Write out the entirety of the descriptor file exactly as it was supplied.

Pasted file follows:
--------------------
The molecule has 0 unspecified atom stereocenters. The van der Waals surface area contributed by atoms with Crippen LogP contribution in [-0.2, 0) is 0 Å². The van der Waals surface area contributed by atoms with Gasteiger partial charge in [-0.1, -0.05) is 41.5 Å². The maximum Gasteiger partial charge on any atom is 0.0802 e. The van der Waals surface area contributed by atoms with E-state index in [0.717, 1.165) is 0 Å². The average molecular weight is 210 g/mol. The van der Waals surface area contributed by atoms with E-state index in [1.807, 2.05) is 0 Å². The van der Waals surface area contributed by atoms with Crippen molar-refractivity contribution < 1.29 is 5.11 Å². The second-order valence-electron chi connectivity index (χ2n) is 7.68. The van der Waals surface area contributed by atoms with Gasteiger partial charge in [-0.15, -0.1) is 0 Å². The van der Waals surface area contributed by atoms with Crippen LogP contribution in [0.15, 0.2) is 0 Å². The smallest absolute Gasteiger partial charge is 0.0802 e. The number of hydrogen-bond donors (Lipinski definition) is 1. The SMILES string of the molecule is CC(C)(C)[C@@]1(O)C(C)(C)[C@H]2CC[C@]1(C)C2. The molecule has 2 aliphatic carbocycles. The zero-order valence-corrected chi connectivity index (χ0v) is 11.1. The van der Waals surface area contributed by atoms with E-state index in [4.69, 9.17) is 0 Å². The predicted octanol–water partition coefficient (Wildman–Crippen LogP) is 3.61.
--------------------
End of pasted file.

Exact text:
The molecule has 0 unspecified atom stereocenters. The van der Waals surface area contributed by atoms with Crippen LogP contribution in [-0.2, 0) is 0 Å². The van der Waals surface area contributed by atoms with Gasteiger partial charge in [-0.1, -0.05) is 41.5 Å². The maximum Gasteiger partial charge on any atom is 0.0802 e. The van der Waals surface area contributed by atoms with E-state index in [0.717, 1.165) is 0 Å². The average molecular weight is 210 g/mol. The van der Waals surface area contributed by atoms with E-state index in [1.807, 2.05) is 0 Å². The van der Waals surface area contributed by atoms with Crippen molar-refractivity contribution < 1.29 is 5.11 Å². The second-order valence-electron chi connectivity index (χ2n) is 7.68. The van der Waals surface area contributed by atoms with Gasteiger partial charge in [-0.15, -0.1) is 0 Å². The van der Waals surface area contributed by atoms with Crippen LogP contribution in [0.15, 0.2) is 0 Å². The smallest absolute Gasteiger partial charge is 0.0802 e. The number of hydrogen-bond donors (Lipinski definition) is 1. The SMILES string of the molecule is CC(C)(C)[C@@]1(O)C(C)(C)[C@H]2CC[C@]1(C)C2. The molecule has 2 aliphatic carbocycles. The zero-order valence-corrected chi connectivity index (χ0v) is 11.1. The van der Waals surface area contributed by atoms with E-state index in [4.69, 9.17) is 0 Å². The predicted octanol–water partition coefficient (Wildman–Crippen LogP) is 3.61.